Posted by: alexhickey | May 16, 2021

Friar Rock ©

Listen! Listen to the growling undertow and the rattle of rocks as waves build tension. Watch the foam dissipate and disappear into crevices and shadows of pebbles and boulders as the water flattens and thins in retreat. Watch the next wave rise and urge itself forward, pressing its fluid form against the resistant shoreline.  Stand still, fixed to the bedrock.  Wait in anticipation on the rising tide, each wave reaching slightly farther up the beach, wetting sun bleached stone until it washes around your feet. 

Nothing seems to change but the passing of time, drifting of clouds, and the rise and fall of tides.  Yet if you were to stand there as long as Mr. Friar, many things would change.  Let me introduce you to him.  He’s been standing alone, midway between the high and low water marks in a cove on the eastern side of the mouth of St. Jacques harbour, for thousands  perhaps hundreds of thousands of years.  He is about the height of five humans and much too big to wrap your arms around.  Ten humans holding hands might be able to encircle and embrace him.  Mr. Friar, a sea stack, stands sentinel in a cove which bears his name – Friar Cove.  Sometime, well into the future, he will have company for several adjacent headlands are giving birth to sea caves. If Mr. Friar is able to stand long enough his family will expand by three.

The sea is a formidable force whose gentle lapping of the shoreline on calm days belies its tenacity and ferociousness.  Friar Cove faces southwest, leaving it open to the immense strength of water and wind which frequently crash recklessly in through Fortune Bay.  The cove wasn’t always there.  That portion of the headland which culminates in Eastern Point was once a relatively straight shore characterized by cliffs which dropped precipitously into the ocean.  Over time the ocean exerted its patient and persistent power to erode, shape and modify.  Though a single wave seems relatively ineffectual in moving mountains, several million in succession will bring about change.  When the sea water moves so too does sand, pebbles and, depending on the strength of the waves, boulders.  Over and over they assail the shoreline, grinding away tiny bits that fall into the water to join force with those already lashing the cliffs.   As openings are carved into the rock face, overhangs are created which eventually crumble and fall.  With each successful foray into the landform a space gradually opens, creating a cove.  Instead of moving out with the tide, small rocks remain at the base of the cliffs, rolling and abrading under the waves to create a beach.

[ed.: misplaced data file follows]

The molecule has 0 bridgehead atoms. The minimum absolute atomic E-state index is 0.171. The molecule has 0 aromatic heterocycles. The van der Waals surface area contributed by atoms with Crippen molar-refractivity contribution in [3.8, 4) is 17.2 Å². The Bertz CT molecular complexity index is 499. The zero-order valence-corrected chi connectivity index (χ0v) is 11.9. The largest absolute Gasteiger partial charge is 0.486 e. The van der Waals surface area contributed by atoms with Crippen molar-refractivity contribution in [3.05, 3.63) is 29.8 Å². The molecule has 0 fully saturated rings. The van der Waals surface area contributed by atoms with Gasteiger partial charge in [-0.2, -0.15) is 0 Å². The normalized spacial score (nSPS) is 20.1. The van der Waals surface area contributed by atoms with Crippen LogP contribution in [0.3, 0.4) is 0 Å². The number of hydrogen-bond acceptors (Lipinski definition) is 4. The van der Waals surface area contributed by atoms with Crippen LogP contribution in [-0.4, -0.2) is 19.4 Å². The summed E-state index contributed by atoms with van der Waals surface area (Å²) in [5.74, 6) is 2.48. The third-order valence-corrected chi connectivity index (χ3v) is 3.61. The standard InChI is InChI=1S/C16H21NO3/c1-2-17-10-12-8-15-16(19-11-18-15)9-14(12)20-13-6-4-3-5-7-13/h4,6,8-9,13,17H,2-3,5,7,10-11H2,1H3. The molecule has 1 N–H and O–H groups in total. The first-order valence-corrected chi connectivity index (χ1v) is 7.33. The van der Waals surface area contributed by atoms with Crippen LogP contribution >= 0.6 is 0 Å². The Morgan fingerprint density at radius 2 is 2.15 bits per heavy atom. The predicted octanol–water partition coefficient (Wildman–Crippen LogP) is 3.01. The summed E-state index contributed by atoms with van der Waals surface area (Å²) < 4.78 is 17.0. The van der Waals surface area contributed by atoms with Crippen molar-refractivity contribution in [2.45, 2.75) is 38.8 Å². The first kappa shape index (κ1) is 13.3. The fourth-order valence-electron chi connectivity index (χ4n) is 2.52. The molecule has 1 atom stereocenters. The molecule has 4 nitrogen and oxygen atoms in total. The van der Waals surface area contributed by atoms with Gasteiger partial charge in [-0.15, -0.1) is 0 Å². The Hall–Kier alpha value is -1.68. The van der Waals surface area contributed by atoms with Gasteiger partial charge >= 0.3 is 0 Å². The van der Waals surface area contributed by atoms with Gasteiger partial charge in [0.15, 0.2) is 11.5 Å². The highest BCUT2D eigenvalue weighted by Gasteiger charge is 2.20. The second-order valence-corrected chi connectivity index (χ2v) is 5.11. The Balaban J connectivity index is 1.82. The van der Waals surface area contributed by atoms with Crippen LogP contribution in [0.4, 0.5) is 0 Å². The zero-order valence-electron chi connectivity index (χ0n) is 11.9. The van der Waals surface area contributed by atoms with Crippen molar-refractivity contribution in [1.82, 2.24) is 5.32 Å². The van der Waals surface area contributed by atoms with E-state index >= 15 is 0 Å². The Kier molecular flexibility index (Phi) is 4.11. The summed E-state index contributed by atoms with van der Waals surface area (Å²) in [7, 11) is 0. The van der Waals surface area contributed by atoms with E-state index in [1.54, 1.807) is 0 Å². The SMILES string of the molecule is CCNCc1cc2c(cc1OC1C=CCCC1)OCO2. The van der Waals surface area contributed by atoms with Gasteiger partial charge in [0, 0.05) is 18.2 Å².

Some rocks are harder than others and can withstand the onslaught. Softer ones fall victim to the abrasive forces much more readily.  Over long periods of time the sea conquers them as it widens and deepens its intrusion.  Left are the more resistant formations capable of standing firm as the repetitive waves break and wash around them.  This is what happened in Friar Cove.  This is what gave birth to Mr. Friar.

At the northern end of the cove a sea cave capable of sheltering a small row-boat at low tide has emerged.  When the tide rises the cave fills with water whose mission is to make it bigger, deeper and eventually carve an opening through to the other side of the small headland.  Once it achieves that goal its task becomes focused on enlarging the opening until the cave gets transformed into a land bridge which will eventually collapse leaving a portion of it standing as a sea stack.  But, that’s for someone to witness many generations from now.  At low tide there is enough room to walk upright inside the cave where the earth, out of reach of the sun, feels cool and damp.  Its smooth polished interior is devoid of seaweed or debris.  There is nothing but a surrounding room of dark wet stone at sea level, an opening beneath a cliff that reaches sixty feet towards the sky.  The odour of the ocean, mystery and darkness live in there, clinging to the slippery walls, hanging onto a few visible cracks, beckoning visitors.

Two other smaller formations are emerging a little farther along.  These too will grow large enough for some curious human to venture into and be reminded of the power that lurks beneath the welcoming sea which gently rocks a boat in its arms. 

You might wonder how Mr. Friar got his name. So do I.  Sea stacks on this part of the south coast of Newfoundland are all given the same name – friar.  This name is not prevalent throughout the island.  Could it be that the imposing structure resembles a robed friar in stature?  In some ways it does, however, Mr. Friar stands head and shoulders above all other friars along the coast, a tall statuesque form resembling a sentry more than a friar. He is not visible from the community, tucked away as he is inside the cove.  Nor is the cove accessible from the shoreline due to a series of steep cliffs which drop into the sea.  The only way to pay him a visit is to travel by boat. As you approach and the shoreline looms higher Mr. Friar grows in stature.   By the time you’ve disembarked and stood at his base you feel just how small the space is that you occupy on this planet.  You are also reminded by the Osprey family that has nested atop him for generations that here is a place where the course of daily events are not directed by humans.  You are welcome to visit but not to stay.  Stay long enough though to listen and imagine the tiny chips and grains of rock gradually giving way to the sea.


Responses

  1. May be next visit I will take a boat ride and say hello to Friar Rock.

    • That can certainly be arranged!


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